Total time: 30 mins || Active time: 30 mins
I don’t really like to be a culinary prescriptivist. I think it’s important to know what “authentic” food is, but I definitely don’t stick to it. Especially as a vegan chef, we’re constantly playing with tradition and concepts, creating vegan translations of classics and breathing new life into old favorites.
But the bottom line is that no matter what, my food will always be a reflection of the world as seen by a Jewish American woman from Brooklyn. As obsessed as I am with how things are really done, I will never be able to do them that way. I can watch the making of phyllo all day long and I can read books on the history of scalloped potatoes, but will I ever be able to make a stir-fry like a Cantonse chef? Hell no!
So I’ve all but given up on cooking with a wok. My kitchen has a budget on space and plus, I just wasn’t getting it right. Too many stir-fries end up as something else. The ingredients crowd the pan and the food ends up steaming instead. The heat is never quite high enough, the tofu doesn’t brown, the broccoli is mushy, chaos ensues. When I think stir-fry I think crisp, seared veggies and tofu with a nice skin, chewy and charred.
The only way for me to get it the way I like is to cook things separately, in a cast iron pan, at a very high heat, and very quickly. It doesn’t have to be the pain in the ass it sounds like – as each ingredient cooks you can prep the next, so everything should be ready in 30 minutes or so. I keep the sauce simple, salty but delicate, bringing the flavors out instead of obscuring them.
I live in a mixed couple home. We’re both vegan, but one of us is fat and one is skinny. I’m trying not to put more weight on and he’s always trying to keep his weight on or even gain a little, so instead of adding a lot of fat to the actual dish while cooking, I rely on the garnishes to even things out. He gets more avocado and peanuts, and I top mine with a little less. I used to only use Thai basil in stir fries, but I love the California tastes here. Peanut, avocado and fresh basil are the bestest besties in the world, and perfect for cooling off the stir-fry, adding creaminess, crunch and a burst of freshness.
If you don’t have a well seasoned cast iron skillet, you can still make this recipe in a regular pan, but cast iron really makes everything cook better and taste better! I use peanut oil in a spray bottle because of the high smoke point, but you can use a thin layer of peanut oil if you don’t want to spray it. I didn’t list how much, since I just spray it as needed, using as little as possible. If your cast iron is well seasoned, it doesn’t need much oil. Soon I’m going to do a little post on seasoning cast iron, so look out for that!
I love to serve this over quinoa, but brown jasmine rice is great, too. Oh, and keep the Sriracha close at hand if you love spice. Again, I really love it but since my boyfriend doesn’t I keep it relatively tame with some crushed red pepper flakes.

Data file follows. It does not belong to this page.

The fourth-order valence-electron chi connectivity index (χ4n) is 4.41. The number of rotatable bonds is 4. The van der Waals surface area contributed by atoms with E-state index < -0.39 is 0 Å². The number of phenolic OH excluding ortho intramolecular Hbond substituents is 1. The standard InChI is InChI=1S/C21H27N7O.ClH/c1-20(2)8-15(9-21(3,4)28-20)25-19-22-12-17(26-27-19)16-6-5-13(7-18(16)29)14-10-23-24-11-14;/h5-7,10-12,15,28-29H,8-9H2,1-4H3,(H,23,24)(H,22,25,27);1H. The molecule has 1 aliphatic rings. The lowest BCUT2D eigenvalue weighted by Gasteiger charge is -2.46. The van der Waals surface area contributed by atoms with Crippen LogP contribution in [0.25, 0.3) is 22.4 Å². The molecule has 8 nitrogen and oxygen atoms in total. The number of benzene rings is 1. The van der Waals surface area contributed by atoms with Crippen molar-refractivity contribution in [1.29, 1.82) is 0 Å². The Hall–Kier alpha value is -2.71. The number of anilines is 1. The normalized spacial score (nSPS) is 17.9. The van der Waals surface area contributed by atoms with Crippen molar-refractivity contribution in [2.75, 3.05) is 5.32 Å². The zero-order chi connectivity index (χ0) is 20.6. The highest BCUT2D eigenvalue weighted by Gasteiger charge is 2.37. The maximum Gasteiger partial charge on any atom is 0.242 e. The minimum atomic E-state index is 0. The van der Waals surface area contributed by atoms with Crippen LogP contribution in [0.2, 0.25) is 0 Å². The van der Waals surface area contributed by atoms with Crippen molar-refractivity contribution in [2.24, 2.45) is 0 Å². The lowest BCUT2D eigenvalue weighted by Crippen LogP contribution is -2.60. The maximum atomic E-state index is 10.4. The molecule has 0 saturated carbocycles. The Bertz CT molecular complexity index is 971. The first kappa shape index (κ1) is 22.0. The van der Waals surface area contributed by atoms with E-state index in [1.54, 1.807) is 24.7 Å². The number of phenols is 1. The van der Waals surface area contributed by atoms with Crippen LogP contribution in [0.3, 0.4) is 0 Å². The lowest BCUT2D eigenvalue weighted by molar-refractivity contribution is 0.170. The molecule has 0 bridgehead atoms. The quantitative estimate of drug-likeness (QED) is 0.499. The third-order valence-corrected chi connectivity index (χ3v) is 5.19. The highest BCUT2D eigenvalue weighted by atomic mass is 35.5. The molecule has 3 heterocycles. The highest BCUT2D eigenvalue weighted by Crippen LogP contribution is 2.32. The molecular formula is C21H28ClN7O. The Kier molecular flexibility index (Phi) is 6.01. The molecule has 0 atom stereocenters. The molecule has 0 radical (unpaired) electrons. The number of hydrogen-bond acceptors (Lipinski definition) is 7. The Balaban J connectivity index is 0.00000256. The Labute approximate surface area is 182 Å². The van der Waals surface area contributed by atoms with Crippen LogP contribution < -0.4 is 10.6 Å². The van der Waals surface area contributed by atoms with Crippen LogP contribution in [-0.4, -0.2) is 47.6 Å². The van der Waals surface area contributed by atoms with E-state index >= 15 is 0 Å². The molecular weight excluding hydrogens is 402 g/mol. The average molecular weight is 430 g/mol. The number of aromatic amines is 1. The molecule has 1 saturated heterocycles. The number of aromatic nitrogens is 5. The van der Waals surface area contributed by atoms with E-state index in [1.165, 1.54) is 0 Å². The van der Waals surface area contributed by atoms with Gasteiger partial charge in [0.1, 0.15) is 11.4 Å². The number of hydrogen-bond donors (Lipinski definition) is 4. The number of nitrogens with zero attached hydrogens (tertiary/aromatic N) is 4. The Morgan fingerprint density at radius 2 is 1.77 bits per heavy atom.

2 tablespoons hoison sauce
2 tablespoons mirin
1 tablespoon plus 1 teaspoon soy sauce (or gluten free tamari)
1 tablespoon agave syrup
2 tablespoons water
For the stir-fry:
Peanut oil (in a spray bottle if you’ve got it)
14 oz tofu, cubed (press it if you have the time, otherwise just blot with a paper towel to remove moisture)
Fresh black pepper
1 lb broccoli, cut into florettes, stems sliced 1/4 inch thick
1 small red onion, sliced into half moons
1 bell pepper (red, yellow or orange), sliced 1/4 inch thick
2 teaspoons fresh minced ginger
4 cloves garlic, minced
1 teaspoon crushed red pepper (use half that if you’re a spice wimp)
Roasted salted peanuts
2 big handfuls fresh basil leaves, chiffonade (or thinly sliced)
Preheat the cast iron over high heat. On my stove, I bring it up to about 8, but stovetops vary. In the meantime, mix together the sauce ingredients and set aside.
Have at the ready a baking pan or mixing bowl to place the ingredients as they finish cooking. I like to use a 9×13 pan so that there’s plenty of room and things aren’t sitting on top of each other and steaming.
Once pan is good and hot, apply a thin layer of olive oil. Add the cubed tofu and sprinkle with a pinch of salt and fresh black pepper. The ingredients should immediately sizzle when they hot the pan, otherwise, turn the heat up. Cook for about 7 minutes, tossing often and spraying with oil as necessary, until it’s nicely browned, like so:
All sides don’t have to be evenly browned, just as long as a few of them are, you’re good to go.
Transfer tofu to the baking pan or bowl, and proceed with the broccoli. Apply a thin layer of oil, toss in broccoli, add a pinch of salt and fresh black pepper. Cook until broccoli is charred and bright green, about 5 minutes. Cover the pan between tosses, so that it cooks faster. Transfer to the pan with the tofu.
Now proceed with the onion and peppers. Apply a thin layer of oil, and toss in the onions and peppers. Spinkle with a pinch of salt and fresh black pepper. Cook for about 3 minutes, it should be charred but still crisp. Transfer to the pan with the tofu. Now we’ll finish it off with the sauce.
Add the garlic, ginger and red pepper flakes to the cast iron pan and drizzle with a little oil and saute until fragrant (about a minute) being careful not to burn. Add the sauce and mix together until heated through and bubbly, about 2 minutes.
Now, add back all the veggies and the tofu and toss to coat. Taste for salt and seasoning.
Serve over quinoa or brown rice, top with avocado, peanut and basil and serve hot!